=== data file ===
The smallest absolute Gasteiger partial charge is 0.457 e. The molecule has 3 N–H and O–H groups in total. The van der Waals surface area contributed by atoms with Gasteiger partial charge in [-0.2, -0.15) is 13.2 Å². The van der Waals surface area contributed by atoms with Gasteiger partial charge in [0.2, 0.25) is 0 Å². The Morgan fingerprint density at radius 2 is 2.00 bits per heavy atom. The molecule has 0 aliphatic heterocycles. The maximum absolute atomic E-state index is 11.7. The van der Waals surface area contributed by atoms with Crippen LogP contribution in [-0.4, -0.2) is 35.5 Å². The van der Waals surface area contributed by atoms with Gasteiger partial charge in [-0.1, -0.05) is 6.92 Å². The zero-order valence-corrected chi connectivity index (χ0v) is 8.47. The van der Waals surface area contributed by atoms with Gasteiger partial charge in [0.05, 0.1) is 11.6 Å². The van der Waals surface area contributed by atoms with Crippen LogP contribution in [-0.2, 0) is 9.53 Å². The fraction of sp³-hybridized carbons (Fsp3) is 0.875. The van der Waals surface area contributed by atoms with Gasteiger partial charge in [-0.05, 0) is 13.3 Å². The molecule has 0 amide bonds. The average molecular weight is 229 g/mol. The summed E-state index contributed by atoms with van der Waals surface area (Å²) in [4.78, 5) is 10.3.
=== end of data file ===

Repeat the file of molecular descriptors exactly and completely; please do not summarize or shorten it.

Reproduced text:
The smallest absolute Gasteiger partial charge is 0.457 e. The molecule has 3 N–H and O–H groups in total. The van der Waals surface area contributed by atoms with Gasteiger partial charge in [-0.2, -0.15) is 13.2 Å². The van der Waals surface area contributed by atoms with Gasteiger partial charge in [0.2, 0.25) is 0 Å². The Morgan fingerprint density at radius 2 is 2.00 bits per heavy atom. The molecule has 0 aliphatic heterocycles. The maximum absolute atomic E-state index is 11.7. The van der Waals surface area contributed by atoms with Crippen LogP contribution in [-0.4, -0.2) is 35.5 Å². The van der Waals surface area contributed by atoms with Gasteiger partial charge in [-0.1, -0.05) is 6.92 Å². The zero-order valence-corrected chi connectivity index (χ0v) is 8.47. The van der Waals surface area contributed by atoms with Gasteiger partial charge in [0.05, 0.1) is 11.6 Å². The van der Waals surface area contributed by atoms with Crippen LogP contribution in [-0.2, 0) is 9.53 Å². The fraction of sp³-hybridized carbons (Fsp3) is 0.875. The van der Waals surface area contributed by atoms with Gasteiger partial charge in [-0.05, 0) is 13.3 Å². The molecule has 0 amide bonds. The average molecular weight is 229 g/mol. The summed E-state index contributed by atoms with van der Waals surface area (Å²) in [4.78, 5) is 10.3.